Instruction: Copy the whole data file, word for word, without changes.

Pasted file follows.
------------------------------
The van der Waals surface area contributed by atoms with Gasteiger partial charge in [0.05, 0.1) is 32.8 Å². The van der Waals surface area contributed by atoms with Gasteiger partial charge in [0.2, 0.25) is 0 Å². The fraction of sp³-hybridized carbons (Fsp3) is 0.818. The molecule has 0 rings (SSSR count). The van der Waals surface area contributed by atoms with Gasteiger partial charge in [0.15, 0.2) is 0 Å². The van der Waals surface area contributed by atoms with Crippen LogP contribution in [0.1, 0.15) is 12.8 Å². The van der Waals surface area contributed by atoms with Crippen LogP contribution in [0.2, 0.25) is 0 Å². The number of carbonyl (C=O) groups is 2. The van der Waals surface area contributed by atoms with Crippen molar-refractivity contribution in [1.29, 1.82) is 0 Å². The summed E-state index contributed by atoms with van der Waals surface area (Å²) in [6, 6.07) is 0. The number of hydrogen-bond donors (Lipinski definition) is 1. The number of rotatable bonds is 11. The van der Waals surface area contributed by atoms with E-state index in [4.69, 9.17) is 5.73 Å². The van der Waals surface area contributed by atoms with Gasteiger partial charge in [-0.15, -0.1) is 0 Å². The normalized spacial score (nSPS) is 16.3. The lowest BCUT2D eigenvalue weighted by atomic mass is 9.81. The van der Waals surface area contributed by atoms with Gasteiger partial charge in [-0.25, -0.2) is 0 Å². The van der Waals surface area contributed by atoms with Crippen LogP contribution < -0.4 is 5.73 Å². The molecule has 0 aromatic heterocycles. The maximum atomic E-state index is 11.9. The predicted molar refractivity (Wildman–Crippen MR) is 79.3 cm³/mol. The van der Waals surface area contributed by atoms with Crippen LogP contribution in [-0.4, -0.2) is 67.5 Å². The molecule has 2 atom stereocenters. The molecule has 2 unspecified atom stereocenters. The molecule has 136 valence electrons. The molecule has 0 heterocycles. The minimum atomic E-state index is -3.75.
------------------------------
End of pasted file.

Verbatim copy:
The van der Waals surface area contributed by atoms with Gasteiger partial charge in [0.05, 0.1) is 32.8 Å². The van der Waals surface area contributed by atoms with Gasteiger partial charge in [0.2, 0.25) is 0 Å². The fraction of sp³-hybridized carbons (Fsp3) is 0.818. The molecule has 0 rings (SSSR count). The van der Waals surface area contributed by atoms with Gasteiger partial charge in [0.15, 0.2) is 0 Å². The van der Waals surface area contributed by atoms with Crippen LogP contribution in [0.1, 0.15) is 12.8 Å². The van der Waals surface area contributed by atoms with Crippen LogP contribution in [0.2, 0.25) is 0 Å². The number of carbonyl (C=O) groups is 2. The van der Waals surface area contributed by atoms with Crippen molar-refractivity contribution in [1.29, 1.82) is 0 Å². The summed E-state index contributed by atoms with van der Waals surface area (Å²) in [6, 6.07) is 0. The number of hydrogen-bond donors (Lipinski definition) is 1. The number of rotatable bonds is 11. The van der Waals surface area contributed by atoms with E-state index in [4.69, 9.17) is 5.73 Å². The van der Waals surface area contributed by atoms with Gasteiger partial charge in [-0.15, -0.1) is 0 Å². The normalized spacial score (nSPS) is 16.3. The lowest BCUT2D eigenvalue weighted by atomic mass is 9.81. The van der Waals surface area contributed by atoms with Gasteiger partial charge in [-0.25, -0.2) is 0 Å². The van der Waals surface area contributed by atoms with Crippen LogP contribution < -0.4 is 5.73 Å². The molecule has 0 aromatic heterocycles. The maximum atomic E-state index is 11.9. The predicted molar refractivity (Wildman–Crippen MR) is 79.3 cm³/mol. The van der Waals surface area contributed by atoms with Crippen LogP contribution in [-0.4, -0.2) is 67.5 Å². The molecule has 2 atom stereocenters. The molecule has 2 unspecified atom stereocenters. The molecule has 136 valence electrons. The molecule has 0 heterocycles. The minimum atomic E-state index is -3.75.